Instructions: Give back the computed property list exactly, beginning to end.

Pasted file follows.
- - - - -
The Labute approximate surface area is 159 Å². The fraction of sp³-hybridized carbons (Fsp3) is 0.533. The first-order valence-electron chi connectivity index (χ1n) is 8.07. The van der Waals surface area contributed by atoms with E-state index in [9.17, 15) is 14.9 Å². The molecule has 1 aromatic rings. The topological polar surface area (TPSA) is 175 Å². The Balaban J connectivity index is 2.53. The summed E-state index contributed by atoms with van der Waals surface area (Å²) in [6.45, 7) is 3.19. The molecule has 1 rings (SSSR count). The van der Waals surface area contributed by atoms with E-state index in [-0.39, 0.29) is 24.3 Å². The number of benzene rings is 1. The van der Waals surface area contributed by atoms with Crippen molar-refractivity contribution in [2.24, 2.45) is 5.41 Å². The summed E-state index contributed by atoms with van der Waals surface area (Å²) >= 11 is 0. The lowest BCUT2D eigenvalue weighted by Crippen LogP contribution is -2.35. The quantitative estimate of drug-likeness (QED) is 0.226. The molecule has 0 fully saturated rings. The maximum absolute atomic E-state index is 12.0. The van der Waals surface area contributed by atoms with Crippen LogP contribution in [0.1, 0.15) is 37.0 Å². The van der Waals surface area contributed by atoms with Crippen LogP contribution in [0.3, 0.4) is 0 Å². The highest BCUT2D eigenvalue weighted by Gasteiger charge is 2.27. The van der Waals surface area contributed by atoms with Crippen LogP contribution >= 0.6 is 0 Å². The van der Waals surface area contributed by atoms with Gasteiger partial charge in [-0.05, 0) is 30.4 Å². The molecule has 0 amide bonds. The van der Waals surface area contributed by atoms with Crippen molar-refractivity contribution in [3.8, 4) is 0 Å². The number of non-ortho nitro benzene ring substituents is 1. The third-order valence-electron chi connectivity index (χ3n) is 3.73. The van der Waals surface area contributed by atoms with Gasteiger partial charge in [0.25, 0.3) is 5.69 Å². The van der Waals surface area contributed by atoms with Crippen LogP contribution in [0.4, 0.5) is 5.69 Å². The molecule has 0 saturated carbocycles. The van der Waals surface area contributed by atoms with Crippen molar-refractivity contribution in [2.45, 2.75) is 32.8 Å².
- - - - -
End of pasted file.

The Labute approximate surface area is 159 Å². The fraction of sp³-hybridized carbons (Fsp3) is 0.533. The first-order valence-electron chi connectivity index (χ1n) is 8.07. The van der Waals surface area contributed by atoms with E-state index in [9.17, 15) is 14.9 Å². The molecule has 1 aromatic rings. The topological polar surface area (TPSA) is 175 Å². The Balaban J connectivity index is 2.53. The summed E-state index contributed by atoms with van der Waals surface area (Å²) in [6.45, 7) is 3.19. The molecule has 1 rings (SSSR count). The van der Waals surface area contributed by atoms with E-state index in [-0.39, 0.29) is 24.3 Å². The number of benzene rings is 1. The van der Waals surface area contributed by atoms with Crippen molar-refractivity contribution in [2.24, 2.45) is 5.41 Å². The summed E-state index contributed by atoms with van der Waals surface area (Å²) >= 11 is 0. The lowest BCUT2D eigenvalue weighted by Crippen LogP contribution is -2.35. The quantitative estimate of drug-likeness (QED) is 0.226. The molecule has 0 fully saturated rings. The maximum absolute atomic E-state index is 12.0. The van der Waals surface area contributed by atoms with Crippen LogP contribution in [0.1, 0.15) is 37.0 Å². The van der Waals surface area contributed by atoms with Crippen LogP contribution in [0.3, 0.4) is 0 Å². The highest BCUT2D eigenvalue weighted by Gasteiger charge is 2.27. The van der Waals surface area contributed by atoms with Crippen LogP contribution >= 0.6 is 0 Å². The van der Waals surface area contributed by atoms with Gasteiger partial charge in [-0.05, 0) is 30.4 Å². The molecule has 0 amide bonds. The van der Waals surface area contributed by atoms with Crippen molar-refractivity contribution in [3.8, 4) is 0 Å². The number of non-ortho nitro benzene ring substituents is 1. The third-order valence-electron chi connectivity index (χ3n) is 3.73. The van der Waals surface area contributed by atoms with Gasteiger partial charge in [0.25, 0.3) is 5.69 Å². The van der Waals surface area contributed by atoms with Crippen LogP contribution in [0.4, 0.5) is 5.69 Å². The molecule has 0 saturated carbocycles. The van der Waals surface area contributed by atoms with Crippen molar-refractivity contribution in [2.45, 2.75) is 32.8 Å².